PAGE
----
The prosecution of these individuals offers a strand of legal justice to me. Other forms of justice have taken place in my soul, one being the process of learning to forgive, an act independent of a prosecution.
- You fled to the border of Cambodia and Thailand. There are haunting stories about beatings, rape, and even murder there, did you witness any of these offense while you was there?
I remember hearing stories of such atrocities and abuses in the refugee camps, but as a child of nine years old, I did not witness any of these crimes myself that I recall. However, my older relatives did encounter these violations and abuses as they were more attuned and more mobile to expose them to these matters.
-What was the first book about and when was it published?
My first book, Daughter of the Killing Fields: Asrei’s Story, is a compilation of experiences of my nuclear and extended family members during the Khmer Rouge years, overlay with my personal reflections and remembrances. The genre is memoir, but it is more correctly a family biography. This memoir or family history was first published in London in September 2005. To this day, the memoir is not sold in Canada and the United States, a restriction I imposed on the London publishing house; I wanted to wait for a New York publishing house for the North American markets, a luxury of time and choice I did not have as a first time author. In the intervening years since, the memoir was effectively forgotten by me in terms of North American rights, translation rights etc; it is only now that I am afforded the energy and time to think again about getting this story out to the larger American public.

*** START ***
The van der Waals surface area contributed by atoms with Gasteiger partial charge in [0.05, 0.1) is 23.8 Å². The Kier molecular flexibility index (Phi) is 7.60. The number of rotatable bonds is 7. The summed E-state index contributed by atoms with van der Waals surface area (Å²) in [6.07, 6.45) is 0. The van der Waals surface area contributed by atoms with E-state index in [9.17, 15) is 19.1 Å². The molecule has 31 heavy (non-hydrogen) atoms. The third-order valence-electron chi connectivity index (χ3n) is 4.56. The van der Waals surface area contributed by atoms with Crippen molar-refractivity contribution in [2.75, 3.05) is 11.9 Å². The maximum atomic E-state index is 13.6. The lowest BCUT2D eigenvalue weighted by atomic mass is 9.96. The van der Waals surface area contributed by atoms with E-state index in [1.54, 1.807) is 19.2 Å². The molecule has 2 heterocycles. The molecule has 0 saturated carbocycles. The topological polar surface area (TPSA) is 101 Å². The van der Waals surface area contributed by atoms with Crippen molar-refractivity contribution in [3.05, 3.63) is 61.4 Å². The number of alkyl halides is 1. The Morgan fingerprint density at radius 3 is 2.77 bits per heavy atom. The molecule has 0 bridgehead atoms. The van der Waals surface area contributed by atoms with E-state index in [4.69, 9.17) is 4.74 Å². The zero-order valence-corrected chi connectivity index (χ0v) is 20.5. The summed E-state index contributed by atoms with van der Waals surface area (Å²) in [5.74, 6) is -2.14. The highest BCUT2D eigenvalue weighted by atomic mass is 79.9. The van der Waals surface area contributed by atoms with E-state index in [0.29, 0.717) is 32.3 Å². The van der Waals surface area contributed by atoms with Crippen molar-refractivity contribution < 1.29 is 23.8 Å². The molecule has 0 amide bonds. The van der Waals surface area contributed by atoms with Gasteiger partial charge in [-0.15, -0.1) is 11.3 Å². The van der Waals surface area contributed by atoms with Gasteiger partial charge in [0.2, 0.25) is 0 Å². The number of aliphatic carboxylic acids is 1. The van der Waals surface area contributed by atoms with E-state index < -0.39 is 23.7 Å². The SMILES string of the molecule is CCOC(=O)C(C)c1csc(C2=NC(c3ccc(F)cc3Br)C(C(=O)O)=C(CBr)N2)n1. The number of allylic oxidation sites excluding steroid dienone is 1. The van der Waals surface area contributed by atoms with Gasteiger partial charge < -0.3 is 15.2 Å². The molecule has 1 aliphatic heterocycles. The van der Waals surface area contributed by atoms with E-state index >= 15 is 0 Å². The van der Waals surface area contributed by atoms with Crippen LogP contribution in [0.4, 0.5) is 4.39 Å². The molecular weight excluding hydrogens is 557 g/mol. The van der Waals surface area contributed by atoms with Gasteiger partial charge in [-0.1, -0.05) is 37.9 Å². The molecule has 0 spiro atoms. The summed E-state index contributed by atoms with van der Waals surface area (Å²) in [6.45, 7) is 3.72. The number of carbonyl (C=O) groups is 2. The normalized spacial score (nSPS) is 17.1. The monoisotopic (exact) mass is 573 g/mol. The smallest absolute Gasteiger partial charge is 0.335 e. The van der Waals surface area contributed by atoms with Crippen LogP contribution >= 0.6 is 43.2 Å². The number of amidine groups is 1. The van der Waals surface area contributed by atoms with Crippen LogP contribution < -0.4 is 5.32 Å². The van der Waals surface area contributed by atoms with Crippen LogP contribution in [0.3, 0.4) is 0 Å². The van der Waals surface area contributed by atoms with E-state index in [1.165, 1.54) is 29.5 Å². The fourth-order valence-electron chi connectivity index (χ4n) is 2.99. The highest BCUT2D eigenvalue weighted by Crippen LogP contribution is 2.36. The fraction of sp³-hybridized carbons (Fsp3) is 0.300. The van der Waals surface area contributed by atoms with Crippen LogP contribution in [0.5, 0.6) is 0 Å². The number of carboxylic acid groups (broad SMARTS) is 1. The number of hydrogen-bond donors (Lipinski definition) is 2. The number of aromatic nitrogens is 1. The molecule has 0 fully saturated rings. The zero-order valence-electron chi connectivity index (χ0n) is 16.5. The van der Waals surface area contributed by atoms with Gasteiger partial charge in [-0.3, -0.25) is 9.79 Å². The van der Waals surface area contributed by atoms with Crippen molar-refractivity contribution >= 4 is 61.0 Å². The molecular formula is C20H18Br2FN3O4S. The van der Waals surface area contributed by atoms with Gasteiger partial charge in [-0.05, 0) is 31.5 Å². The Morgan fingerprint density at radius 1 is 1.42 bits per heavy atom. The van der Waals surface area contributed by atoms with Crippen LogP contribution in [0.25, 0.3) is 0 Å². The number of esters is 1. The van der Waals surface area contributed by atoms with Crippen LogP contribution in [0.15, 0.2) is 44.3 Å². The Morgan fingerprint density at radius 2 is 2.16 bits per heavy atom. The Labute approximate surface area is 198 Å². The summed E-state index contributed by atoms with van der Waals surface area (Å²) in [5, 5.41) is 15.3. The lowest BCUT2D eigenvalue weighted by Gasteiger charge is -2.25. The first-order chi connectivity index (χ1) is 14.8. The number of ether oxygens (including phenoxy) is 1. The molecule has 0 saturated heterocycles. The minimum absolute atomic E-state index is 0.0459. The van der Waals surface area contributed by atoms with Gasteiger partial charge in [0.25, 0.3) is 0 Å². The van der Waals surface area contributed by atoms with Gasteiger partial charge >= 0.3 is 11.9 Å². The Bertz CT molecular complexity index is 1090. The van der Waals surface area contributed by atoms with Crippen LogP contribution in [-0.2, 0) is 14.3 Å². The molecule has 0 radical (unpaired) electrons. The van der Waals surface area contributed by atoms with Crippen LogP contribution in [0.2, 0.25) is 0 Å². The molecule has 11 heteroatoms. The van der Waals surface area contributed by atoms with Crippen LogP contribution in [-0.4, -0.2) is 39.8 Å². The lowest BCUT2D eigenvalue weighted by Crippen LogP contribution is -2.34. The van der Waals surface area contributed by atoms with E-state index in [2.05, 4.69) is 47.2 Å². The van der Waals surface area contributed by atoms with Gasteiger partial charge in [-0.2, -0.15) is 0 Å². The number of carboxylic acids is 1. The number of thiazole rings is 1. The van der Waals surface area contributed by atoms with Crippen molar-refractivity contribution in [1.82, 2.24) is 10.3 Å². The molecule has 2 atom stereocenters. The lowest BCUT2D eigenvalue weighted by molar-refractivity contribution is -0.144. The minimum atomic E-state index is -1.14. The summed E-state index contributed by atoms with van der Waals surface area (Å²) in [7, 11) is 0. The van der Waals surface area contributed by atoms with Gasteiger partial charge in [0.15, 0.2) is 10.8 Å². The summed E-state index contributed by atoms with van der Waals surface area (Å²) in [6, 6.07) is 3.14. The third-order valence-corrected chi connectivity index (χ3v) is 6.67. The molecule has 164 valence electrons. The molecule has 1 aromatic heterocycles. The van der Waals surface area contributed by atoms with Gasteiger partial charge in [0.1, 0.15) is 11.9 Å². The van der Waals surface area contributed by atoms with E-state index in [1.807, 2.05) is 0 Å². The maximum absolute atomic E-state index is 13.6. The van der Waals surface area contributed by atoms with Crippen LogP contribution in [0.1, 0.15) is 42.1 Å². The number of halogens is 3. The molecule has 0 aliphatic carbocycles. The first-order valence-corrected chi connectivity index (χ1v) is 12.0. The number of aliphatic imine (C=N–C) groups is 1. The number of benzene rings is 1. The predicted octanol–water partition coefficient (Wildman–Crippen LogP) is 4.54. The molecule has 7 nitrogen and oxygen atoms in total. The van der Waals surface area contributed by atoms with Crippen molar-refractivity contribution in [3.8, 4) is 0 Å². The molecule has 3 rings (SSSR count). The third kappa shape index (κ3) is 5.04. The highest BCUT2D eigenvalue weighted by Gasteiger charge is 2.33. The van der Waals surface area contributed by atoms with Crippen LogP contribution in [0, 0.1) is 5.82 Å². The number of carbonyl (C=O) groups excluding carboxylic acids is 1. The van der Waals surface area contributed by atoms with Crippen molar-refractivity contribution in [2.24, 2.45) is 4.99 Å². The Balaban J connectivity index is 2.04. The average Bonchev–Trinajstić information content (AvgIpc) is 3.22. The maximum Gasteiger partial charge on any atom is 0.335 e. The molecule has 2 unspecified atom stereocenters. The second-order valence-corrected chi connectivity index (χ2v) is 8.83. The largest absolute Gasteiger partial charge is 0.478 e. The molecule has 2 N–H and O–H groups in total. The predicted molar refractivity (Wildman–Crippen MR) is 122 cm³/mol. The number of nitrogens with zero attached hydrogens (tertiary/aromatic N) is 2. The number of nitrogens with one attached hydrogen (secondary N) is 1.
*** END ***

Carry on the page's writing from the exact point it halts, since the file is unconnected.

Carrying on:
w w w . t h e a r y s e n g . c o m
-Is the book you are currently writing a follow up to your first book or is it a whole different story?
My second writing is altogether a different book – a reflection piece on the topics of peace, justice, reconciliation, how they interrelate with each other in the healing process. My conversations with Cambodians all over the country of the last four years will help to flesh out these concepts.
- $50 million to help Cambodia developments or $50 million for the KR war trial?